(The “Cold War” was at its peak, and although it has never been proven, there are reports that Prime Minister Menzies rather naively “forbade” the C.I.A. from coming to Australia to try and get Eastern Bloc athletes to defect in order to achieve a propaganda victory.  Memorably, one man speaking Latvian approached the Latvian basketball players, trying (and failing) to convince them to defect while they were admiring the Myer Christmas window.


Within the Village itself were kitchens and dining rooms providing a wide range of ethnic foods; sauna baths with hot space (at 14 square feet person) for 20 men and seven women; an international restaurant with two dining rooms (one for competing teams and other for the public); recreation rooms and a cinema (the latter constructed by Heidelberg City Council; an Interpreter's Centre; Government Tourist Bureau; airlines Booking Office; Lost Property and Baggage office (60 by 30 feet); a Medical Centre and hospital (41 rooms, including X-ray, chiropody, physiotherapy and heat treatment), Dental Centre (4 rooms); laundry and dry cleaners (3 rooms); a tailor offering repairs and alterations; four men or women's hairdressers, a boot maker, a photographer for athletes and teams; eight religious "retreats"; a workshop and garden centre many public telephones with trunk call capability , and kiosks offering free drinks

The centre within the Village included eleven shops selling souvenir shops, groceries, a milk bar, confectionery, photographic supplies, stationers, books and  newspapers, a post office agency, and a greengrocers  Since the dining rooms provided unlimited fruit free of charge, the latter was converted to sell suit-lengths of Australian woollen cloth   The shopping strip remains today, now in Moresby Road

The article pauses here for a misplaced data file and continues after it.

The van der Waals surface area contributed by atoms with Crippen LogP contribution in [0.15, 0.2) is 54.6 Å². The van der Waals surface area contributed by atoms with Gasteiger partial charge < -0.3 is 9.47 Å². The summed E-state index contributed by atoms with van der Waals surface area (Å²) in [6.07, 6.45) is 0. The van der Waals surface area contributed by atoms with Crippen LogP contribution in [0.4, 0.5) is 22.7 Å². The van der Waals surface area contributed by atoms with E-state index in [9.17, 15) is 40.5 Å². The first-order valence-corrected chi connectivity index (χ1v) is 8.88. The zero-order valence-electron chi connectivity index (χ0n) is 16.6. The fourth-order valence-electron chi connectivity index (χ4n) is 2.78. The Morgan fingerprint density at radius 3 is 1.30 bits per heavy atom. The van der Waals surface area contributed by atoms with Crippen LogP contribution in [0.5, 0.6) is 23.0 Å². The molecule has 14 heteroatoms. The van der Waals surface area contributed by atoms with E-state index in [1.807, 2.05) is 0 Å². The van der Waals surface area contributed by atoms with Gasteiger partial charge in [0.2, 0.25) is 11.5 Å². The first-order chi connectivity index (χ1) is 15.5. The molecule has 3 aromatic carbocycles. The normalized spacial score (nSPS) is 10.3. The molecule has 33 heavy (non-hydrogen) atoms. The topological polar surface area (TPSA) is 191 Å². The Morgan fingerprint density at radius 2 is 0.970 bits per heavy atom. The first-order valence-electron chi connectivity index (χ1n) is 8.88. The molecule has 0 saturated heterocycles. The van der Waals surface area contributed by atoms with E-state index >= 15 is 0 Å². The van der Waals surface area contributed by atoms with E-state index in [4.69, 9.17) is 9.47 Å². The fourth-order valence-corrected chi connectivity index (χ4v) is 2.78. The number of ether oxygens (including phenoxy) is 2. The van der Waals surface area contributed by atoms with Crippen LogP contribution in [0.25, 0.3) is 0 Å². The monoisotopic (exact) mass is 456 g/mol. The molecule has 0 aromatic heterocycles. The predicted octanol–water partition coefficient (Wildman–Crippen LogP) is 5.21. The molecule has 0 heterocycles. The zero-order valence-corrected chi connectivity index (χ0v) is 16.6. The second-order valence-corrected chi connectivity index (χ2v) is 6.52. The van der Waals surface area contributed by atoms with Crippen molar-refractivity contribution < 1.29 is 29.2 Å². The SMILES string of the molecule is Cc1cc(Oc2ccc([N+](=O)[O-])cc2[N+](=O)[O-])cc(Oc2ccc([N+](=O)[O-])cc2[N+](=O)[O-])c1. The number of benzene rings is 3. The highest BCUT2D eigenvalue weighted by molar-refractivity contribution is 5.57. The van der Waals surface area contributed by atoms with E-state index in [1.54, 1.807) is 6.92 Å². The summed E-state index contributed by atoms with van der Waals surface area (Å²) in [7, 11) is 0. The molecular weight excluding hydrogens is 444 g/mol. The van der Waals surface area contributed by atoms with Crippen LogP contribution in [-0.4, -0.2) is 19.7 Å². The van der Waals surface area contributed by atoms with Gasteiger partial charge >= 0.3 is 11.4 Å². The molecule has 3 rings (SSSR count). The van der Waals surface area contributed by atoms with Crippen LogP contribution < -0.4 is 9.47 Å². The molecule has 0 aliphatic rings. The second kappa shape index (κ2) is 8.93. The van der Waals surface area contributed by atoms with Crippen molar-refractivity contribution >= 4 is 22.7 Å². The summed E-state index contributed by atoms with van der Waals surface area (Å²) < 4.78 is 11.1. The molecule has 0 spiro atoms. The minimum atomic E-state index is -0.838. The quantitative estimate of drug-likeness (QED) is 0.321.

There was also a press room of 1,200 square feet with the access from Southern Road, this appears to have been on the corner of today’s Midway Road at the rear of the shopping centre, but the likely site is now vacant

Although not part of the Olympic construction, there was also a bank providing 240 safe deposits for individuals and teams, accessible 24 hours per day


Land of either side of the Darebin from around Separation Street in Northcote north to Plenty Road was compulsorily acquired by the Housing Commission under Cain's Labor Government just after the proposed railway was announced

It remains a matter of historical conjecture as to which was "the chicken" or "the egg" – Cain claimed the takeover was to protect against land developers inflating prices, but the reality was that that was never a sod of earth ever turned on the supposed railway (plans officially abandoned in 1961) and it can be equally argued that the unlikely rail link was simply a cover to allowing the Housing Commission to acquire the land   

There was considerably debate at the time as to the legality of the Housing Commission's acquisition – the Commission was created to ensure housing for returned soldiers, but the area involved amounted to a little over 3,000 acres of which only a small proportion was ever developed as public housing

The entrance today, now Alamein Road